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For a bunch of teams, a 10th-place finish in runs scored is something to boast of. For the 2017 Red Sox, it was a step backwards. Boston was the top scoring team in 2016, and fourth the previous year.
Help is on the way. J.D. Martinez was signed to fortify the middle of the lineup, and a few young players are likely to rebound from subpar seasons. And Fenway Park remains a cushy yard for production — Fenway has floated runs by 14 percent over the last three years, and batting average by 10 percent. Offense is alive and well by Kenmore Square.
The Vegas sharps expect Boston to be around 91 or 92 wins, one of the “haves” in baseball. There’s some fun stuff for drafters here.
Q: So where are these rebound players?
A: Start with Mookie Betts, who showed us last year that his bad season is still pretty good. Betts dealt with a nagging thumb injury, lost a chunk of batting points, and dropped seven homers and 75 slugging points (in a year where many gained in those areas; 2017 was a Home Run Derby season). And yet at the end of the year, he was still the No. 7 outfielder in Yahoo 5×5 value.
If you’re willing to give Betts an injury pass for 2017 — and credit him for playing through, despite being less than 100 percent — you’ll probably still slot him in the first round. A healthy Betts is unlucky to bat .268 again (or have a BABIP that’s 35 points lower than career norms). He’s entering his age-25 season. A deep lineup is around him, an unfair home park to take advantage of. Betts makes sense to me with a pick as high as fourth-to-sixth overall.
Q: Why do you keep landing Xander Bogaerts in your industry leagues?
A: I give Bogaerts a hall pass for last year’s rotten season — he took a pitch off the hand in early July and was never the same. Jake Faria’s fastball is no joke. Bogaerts was sitting on a .308/.363/.455 slash at the time of the plunk — he crashed to a .232/.321/.340 finish. I don’t see the point of doing a deep dive into the secondary stats when Bogaerts wasn’t right; he was also dealing with a hamstring injury in the second half.
Bogaerts has an ADP around 65-70 in Yahoo leagues, but it drops to 82 for the NFBC crowd. I jumped aggressively at Pick 57 in the Friends & Family League, dreaming of the player Bogaerts was in 2016 (.294-114-21-89-13). Like Betts, he’s entering an age-25 season.
Positional fits shouldn’t matter too much in the first handful of rounds, you just want to grab the best stats you can. I still see Bogaerts as a potential four or five-category contributor, a solid comeback candidate. But I don’t blame someone who wants a bigger discount than what I’ve accepted.
Q: What is the long-term viability for Eduardo Nunez?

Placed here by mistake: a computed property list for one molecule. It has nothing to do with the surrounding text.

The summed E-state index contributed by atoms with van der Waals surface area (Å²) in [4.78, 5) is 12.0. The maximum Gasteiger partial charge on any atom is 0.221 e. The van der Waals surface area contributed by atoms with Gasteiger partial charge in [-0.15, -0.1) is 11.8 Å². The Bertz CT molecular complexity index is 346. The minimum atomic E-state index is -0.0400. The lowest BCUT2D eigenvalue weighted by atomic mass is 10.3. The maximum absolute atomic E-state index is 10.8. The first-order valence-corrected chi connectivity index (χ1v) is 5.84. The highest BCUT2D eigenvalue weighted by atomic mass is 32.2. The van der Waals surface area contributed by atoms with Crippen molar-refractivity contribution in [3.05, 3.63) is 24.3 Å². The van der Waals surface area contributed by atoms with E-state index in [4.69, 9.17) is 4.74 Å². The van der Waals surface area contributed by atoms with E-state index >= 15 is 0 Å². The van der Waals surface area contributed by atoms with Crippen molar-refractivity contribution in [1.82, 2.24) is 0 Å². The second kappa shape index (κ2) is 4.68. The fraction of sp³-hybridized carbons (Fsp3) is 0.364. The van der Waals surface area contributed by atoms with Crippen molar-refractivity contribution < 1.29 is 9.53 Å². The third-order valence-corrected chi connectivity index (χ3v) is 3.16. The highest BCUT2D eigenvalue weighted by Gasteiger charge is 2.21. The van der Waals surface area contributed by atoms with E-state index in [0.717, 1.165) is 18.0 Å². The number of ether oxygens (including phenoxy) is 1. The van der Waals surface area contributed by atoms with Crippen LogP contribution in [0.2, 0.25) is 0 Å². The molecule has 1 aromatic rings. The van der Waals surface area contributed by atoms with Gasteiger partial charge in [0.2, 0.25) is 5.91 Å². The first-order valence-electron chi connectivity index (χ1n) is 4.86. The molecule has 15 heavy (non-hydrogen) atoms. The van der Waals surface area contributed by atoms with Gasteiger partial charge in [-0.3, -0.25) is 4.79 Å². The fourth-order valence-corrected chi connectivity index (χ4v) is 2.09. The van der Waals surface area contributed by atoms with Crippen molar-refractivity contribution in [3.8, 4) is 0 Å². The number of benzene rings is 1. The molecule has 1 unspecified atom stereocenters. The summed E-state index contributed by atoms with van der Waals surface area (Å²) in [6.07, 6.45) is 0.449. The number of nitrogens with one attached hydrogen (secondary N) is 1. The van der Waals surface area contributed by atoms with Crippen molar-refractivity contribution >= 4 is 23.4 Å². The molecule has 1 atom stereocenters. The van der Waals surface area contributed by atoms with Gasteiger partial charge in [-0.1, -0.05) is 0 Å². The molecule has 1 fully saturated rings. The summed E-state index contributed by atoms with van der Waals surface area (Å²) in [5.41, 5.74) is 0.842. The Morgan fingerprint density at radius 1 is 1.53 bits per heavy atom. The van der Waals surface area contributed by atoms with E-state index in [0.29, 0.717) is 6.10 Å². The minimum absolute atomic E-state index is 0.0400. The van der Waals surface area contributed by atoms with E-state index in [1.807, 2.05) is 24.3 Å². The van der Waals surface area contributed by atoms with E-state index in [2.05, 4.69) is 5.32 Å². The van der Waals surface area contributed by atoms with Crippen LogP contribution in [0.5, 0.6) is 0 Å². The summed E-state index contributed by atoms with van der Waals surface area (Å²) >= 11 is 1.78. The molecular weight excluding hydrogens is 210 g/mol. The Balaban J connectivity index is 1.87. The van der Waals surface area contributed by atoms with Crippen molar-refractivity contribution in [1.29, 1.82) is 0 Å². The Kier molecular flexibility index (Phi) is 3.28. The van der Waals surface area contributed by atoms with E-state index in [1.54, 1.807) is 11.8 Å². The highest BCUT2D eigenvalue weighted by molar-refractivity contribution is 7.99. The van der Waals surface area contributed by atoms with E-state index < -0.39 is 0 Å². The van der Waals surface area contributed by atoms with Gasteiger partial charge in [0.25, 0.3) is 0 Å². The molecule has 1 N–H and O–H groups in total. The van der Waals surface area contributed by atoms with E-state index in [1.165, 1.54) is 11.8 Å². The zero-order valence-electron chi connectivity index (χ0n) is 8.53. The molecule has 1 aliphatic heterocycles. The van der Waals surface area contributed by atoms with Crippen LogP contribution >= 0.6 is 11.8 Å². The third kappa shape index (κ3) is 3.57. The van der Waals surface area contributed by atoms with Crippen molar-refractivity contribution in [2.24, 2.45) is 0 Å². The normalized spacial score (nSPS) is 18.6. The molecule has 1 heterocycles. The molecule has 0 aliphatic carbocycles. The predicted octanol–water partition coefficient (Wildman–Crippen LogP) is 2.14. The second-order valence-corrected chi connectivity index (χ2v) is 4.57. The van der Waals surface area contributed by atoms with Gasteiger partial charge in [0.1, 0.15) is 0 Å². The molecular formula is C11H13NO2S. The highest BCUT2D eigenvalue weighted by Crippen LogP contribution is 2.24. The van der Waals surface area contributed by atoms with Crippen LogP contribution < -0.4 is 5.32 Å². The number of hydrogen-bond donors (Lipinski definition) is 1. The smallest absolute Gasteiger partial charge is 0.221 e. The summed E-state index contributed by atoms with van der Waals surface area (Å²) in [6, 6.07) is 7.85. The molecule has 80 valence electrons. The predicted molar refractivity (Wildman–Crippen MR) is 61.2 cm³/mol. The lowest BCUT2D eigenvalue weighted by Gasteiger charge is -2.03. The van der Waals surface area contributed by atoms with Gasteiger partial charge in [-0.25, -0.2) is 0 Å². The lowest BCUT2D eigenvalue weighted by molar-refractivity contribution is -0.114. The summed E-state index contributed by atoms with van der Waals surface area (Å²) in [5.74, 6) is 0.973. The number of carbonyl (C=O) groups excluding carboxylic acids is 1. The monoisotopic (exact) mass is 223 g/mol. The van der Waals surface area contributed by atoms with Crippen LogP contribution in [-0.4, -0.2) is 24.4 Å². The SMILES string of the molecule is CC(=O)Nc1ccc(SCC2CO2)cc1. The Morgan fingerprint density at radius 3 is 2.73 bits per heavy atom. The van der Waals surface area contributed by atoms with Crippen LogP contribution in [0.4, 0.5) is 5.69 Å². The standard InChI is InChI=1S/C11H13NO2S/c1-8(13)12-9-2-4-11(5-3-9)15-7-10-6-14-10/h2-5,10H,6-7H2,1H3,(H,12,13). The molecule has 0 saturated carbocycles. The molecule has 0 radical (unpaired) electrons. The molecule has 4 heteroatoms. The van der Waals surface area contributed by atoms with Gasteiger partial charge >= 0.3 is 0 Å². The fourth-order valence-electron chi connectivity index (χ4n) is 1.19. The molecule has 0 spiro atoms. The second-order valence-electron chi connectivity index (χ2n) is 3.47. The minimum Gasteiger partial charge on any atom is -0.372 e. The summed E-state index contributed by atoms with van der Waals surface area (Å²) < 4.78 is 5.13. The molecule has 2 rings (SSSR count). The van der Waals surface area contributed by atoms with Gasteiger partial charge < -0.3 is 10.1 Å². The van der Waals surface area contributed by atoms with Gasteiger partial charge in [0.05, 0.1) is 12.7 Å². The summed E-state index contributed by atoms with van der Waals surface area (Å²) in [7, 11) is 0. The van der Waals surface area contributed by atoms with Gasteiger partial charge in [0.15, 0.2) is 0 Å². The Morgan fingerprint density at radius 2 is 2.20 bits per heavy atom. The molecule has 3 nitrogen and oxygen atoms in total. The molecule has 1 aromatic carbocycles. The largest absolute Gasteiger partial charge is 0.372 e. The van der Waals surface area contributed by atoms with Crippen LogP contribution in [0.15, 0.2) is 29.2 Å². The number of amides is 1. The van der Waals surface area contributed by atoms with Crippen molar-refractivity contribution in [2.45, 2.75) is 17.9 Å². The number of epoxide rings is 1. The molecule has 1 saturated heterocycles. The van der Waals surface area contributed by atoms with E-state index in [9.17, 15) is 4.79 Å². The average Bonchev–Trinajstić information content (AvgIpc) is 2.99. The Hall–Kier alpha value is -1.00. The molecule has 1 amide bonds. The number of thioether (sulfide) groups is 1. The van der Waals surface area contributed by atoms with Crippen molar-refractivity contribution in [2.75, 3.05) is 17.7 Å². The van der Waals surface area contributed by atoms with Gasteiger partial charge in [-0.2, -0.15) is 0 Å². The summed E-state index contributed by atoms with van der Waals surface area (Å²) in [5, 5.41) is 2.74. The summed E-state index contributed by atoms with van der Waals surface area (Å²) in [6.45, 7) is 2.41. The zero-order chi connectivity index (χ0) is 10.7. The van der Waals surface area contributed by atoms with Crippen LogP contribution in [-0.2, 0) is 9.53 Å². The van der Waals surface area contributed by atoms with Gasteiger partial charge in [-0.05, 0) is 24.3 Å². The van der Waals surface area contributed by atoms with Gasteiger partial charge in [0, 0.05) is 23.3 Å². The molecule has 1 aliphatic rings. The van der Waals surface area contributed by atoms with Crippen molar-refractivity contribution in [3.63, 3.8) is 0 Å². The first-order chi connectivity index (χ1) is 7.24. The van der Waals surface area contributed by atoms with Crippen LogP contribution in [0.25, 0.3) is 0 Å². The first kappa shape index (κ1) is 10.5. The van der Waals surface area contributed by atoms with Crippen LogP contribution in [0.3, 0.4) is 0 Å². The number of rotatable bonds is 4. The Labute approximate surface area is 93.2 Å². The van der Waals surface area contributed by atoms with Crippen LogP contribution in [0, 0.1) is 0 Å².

A: A collapse was commonly predicted for Nunez after his 2016 breakout, but he took a step forward. He improved in all three slash categories, in part because of his .321/.353/.539 line over 38 late-season games in Boston. He chipped in 12 homers and 24 steals overall, handy category juice over a 114-game season. The Red Sox signed Nunez to a one-year deal, plus an option, in mid-February.
Nunez is a tricky player to evaluate in the middle rounds. He’s collected 28 home runs and 64 steals over the last two seasons, along with a plus average — these are lovely things. But the Red Sox are babying him this spring after a PCL sprain in the playoffs last year, and Nunez is merely renting the starting gig at second base — Dustin Pedroia, even in the slippage years of his career, figures to be handed the post as soon as he’s healthy again.
Nunez can play all over the field, a boost to Yahoo owners — he’ll qualify at second, short, third, and the outfield. This also means that a major injury to almost anyone in the Boston lineup could ensure Nunez has a job to call his own. And maybe Nunez could see enough time in a super-utility role to maintain his fantasy keep, no matter if others are healthy. Nunez is more interesting to me in a daily-transaction format, where I can get the benefit of perfect lineup knowledge. He could be a pain in the neck in weekly formats, where you have to fly semi-blind, seven days at a time.
Nunez might not get the full benefit of the Fenway float, as he’s expected to bat in the bottom third of the order. But new manager Alex Cora is still an unknown for our purposes — maybe he’ll be more hot-handed in his approach to construction, or tinker with lineups based on the matchups of the day.
The NFBC crowd is paying Pick 132 for Nunez, on average, while he goes about 40 selections later in Yahoo leagues. I always like to have one or two Swiss Army Knives on my roster, but this is one stock where I’d prefer the price come to me. I’ll draft Nunez reactively, not proactively, for the rest of the month.
Q: Nothing on J.D. Martinez?
A: What is there to say? Anywhere in the second round looks good for Martinez. He’ll miss the pre-humidor Arizona park, but Fenway is a giveaway too, though it did not help right-handed homers last year. Over the last three seasons, Fenway has boosted scoring by 14 percent, RHB average by nine percent, and RHB homers by five percent, per the Bill James Handbook ballpark indices.
Of course, when Martinez is right, the ballpark hardly matters. The division is also filled with fun road trips; the taters tend to fly in New York and Baltimore, and they’re neutral in Toronto (only Tampa Bay offers a homer-taxing environment).
Red Sox Projected Lineup
RF Mookie Betts
LF Andrew Benintendi
1B Hanley Ramirez
DH J.D. Martinez
3B Rafael Devers
SS Xander Bogaerts
CF Jackie Bradley
C Christian Vazquez
2B Eduardo Nunez
2B/DL *Dustin Pedroia
Red Sox Projected Pitching Staff
SP Chris Sale
SP David Price
SP Rick Porcello
SP *Drew Pomeranz
SP *Eduardo Rodriguez
CL Craig Kimbrel
RP Matt Barnes
RP Tyler Thornberg
RP Carson Smith
RP Joe Kelly
* Check Status